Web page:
Nearly half of UK households now subscribe to TV streaming services, as traditional TV viewing rates continue to decline, according to a report from Ofcom.
The number of UK homes signed up to either Netflix, Amazon Prime Video, Now TV, or Disney Life has increased to 13.3m – or 47 per cent of households – this year from 11.2m in 2018. Between these households, the total number of streaming subscriptions has grown from 15.6m to 19.1m.
“Online platforms have been changing how audiences watch TV and movies for years now. Initially, the success of VoD was driven by convenience – viewers wanted mass content when and where they wanted to watch it. But that’s changed and it’s about much more than convenience now. People choose to subscribe to the likes of Netflix, NowTV and Amazon because they want the content, the talent and the watercooler moments on offer – whether that’s Netflix’s original own-branded content like Stranger Things, or YouTube’s popular influencers like Pewdiepie and Zoella. That isn’t going to change – but what will be interesting is whether the current leaders can maintain their position,” said Josh Krichefski, UK CEO at MediaCom.
“The market looks set to be more crowded than it ever has been, with Disney announcing further details on its plan to bundle ESPN+ and Hulu within Disney+. And whether it’s the gargantuan pull of Disney’s content – both old and new – or the great storytelling on the likes of Sky’s NowTV (Chernobyl) viewers will demand quality over quantity. Audiences will not pay for every single VoD service. They will make a choice on which to keep and which to get rid of. Ultimately, the winner in the race for subscribers will be whoever can consistently produce new and refreshing content. And audiences will take their eyeballs elsewhere if they don’t like what they see.”
Traditional TV viewing still accounts for 69 percent of TV time, equating to an average of three hours 12 minutes a day. However, people now watch 50 minutes less traditional TV each day than they did in 2010, with viewership among 16-24-year-olds halving in that period.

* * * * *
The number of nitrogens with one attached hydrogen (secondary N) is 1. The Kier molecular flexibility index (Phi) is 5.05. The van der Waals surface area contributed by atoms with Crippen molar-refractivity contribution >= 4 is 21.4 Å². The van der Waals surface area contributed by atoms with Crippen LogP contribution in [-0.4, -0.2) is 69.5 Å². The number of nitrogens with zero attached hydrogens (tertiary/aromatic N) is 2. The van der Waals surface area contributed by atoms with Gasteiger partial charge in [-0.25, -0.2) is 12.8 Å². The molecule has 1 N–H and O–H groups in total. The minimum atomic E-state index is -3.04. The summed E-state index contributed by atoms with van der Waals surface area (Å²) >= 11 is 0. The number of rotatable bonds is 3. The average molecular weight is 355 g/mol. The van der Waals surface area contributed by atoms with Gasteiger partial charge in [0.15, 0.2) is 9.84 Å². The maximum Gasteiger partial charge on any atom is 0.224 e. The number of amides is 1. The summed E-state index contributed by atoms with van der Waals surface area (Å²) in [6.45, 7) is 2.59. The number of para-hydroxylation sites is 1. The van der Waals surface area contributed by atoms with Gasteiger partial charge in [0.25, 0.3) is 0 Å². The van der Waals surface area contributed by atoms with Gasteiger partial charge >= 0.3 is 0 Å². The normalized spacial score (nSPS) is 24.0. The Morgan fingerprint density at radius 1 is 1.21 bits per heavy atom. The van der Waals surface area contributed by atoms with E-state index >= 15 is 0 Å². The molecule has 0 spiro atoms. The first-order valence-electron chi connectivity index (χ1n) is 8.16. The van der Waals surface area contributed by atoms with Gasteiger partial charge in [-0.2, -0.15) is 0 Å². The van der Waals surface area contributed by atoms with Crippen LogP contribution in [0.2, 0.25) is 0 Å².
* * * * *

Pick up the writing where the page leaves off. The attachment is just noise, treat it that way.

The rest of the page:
Amongst these younger people, YouTube is now, for the first time, watched for more than an hour a day (64 minutes). Overall, YouTube viewing increased by six minutes to 34 minutes, while overall daily viewing of streaming services increased by seven minutes to 26 minutes.
40 per cent of UK adults now consider online video services their main way of watching TV and film, with a similar number of people foreseeing that they may not watch any traditional TV in five years’ time.
Though general broadcast viewing time is falling, the five main public service broadcasters – BBC, ITV, Channel 4, Channel 5, and S4C – saw their viewing share sit at 52 per cent in 2018, up slightly from 51 per cent the year prior.
“The way we watch TV is changing faster than ever before. In the space of seven years, streaming services have grown from nothing to reach nearly half of British homes,” said Yih-Choung The, strategy and research group director at Ofcom.
“But traditional broadcasters still have a vital role to play, producing the kind of brilliant UK programmes that overseas tech giants struggle to match.”